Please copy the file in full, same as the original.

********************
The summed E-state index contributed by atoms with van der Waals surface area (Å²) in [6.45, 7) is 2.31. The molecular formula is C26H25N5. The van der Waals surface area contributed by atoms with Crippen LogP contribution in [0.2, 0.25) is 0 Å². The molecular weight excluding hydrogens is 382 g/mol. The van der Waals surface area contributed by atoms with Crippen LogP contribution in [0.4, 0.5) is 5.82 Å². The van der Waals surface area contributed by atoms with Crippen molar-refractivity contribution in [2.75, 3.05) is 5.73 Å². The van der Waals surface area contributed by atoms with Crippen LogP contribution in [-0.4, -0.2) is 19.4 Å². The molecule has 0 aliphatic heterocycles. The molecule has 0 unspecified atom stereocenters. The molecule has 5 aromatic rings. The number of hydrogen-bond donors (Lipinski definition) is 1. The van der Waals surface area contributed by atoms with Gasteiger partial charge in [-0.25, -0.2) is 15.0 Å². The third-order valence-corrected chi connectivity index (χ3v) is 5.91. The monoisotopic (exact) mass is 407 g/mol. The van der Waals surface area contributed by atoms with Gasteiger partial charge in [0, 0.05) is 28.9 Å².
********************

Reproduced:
The summed E-state index contributed by atoms with van der Waals surface area (Å²) in [6.45, 7) is 2.31. The molecular formula is C26H25N5. The van der Waals surface area contributed by atoms with Crippen LogP contribution in [0.2, 0.25) is 0 Å². The molecular weight excluding hydrogens is 382 g/mol. The van der Waals surface area contributed by atoms with Crippen LogP contribution in [0.4, 0.5) is 5.82 Å². The van der Waals surface area contributed by atoms with Crippen molar-refractivity contribution in [2.75, 3.05) is 5.73 Å². The van der Waals surface area contributed by atoms with Crippen LogP contribution in [-0.4, -0.2) is 19.4 Å². The molecule has 0 aliphatic heterocycles. The molecule has 0 unspecified atom stereocenters. The molecule has 5 aromatic rings. The number of hydrogen-bond donors (Lipinski definition) is 1. The van der Waals surface area contributed by atoms with Gasteiger partial charge in [-0.25, -0.2) is 15.0 Å². The third-order valence-corrected chi connectivity index (χ3v) is 5.91. The monoisotopic (exact) mass is 407 g/mol. The van der Waals surface area contributed by atoms with Gasteiger partial charge in [0, 0.05) is 28.9 Å².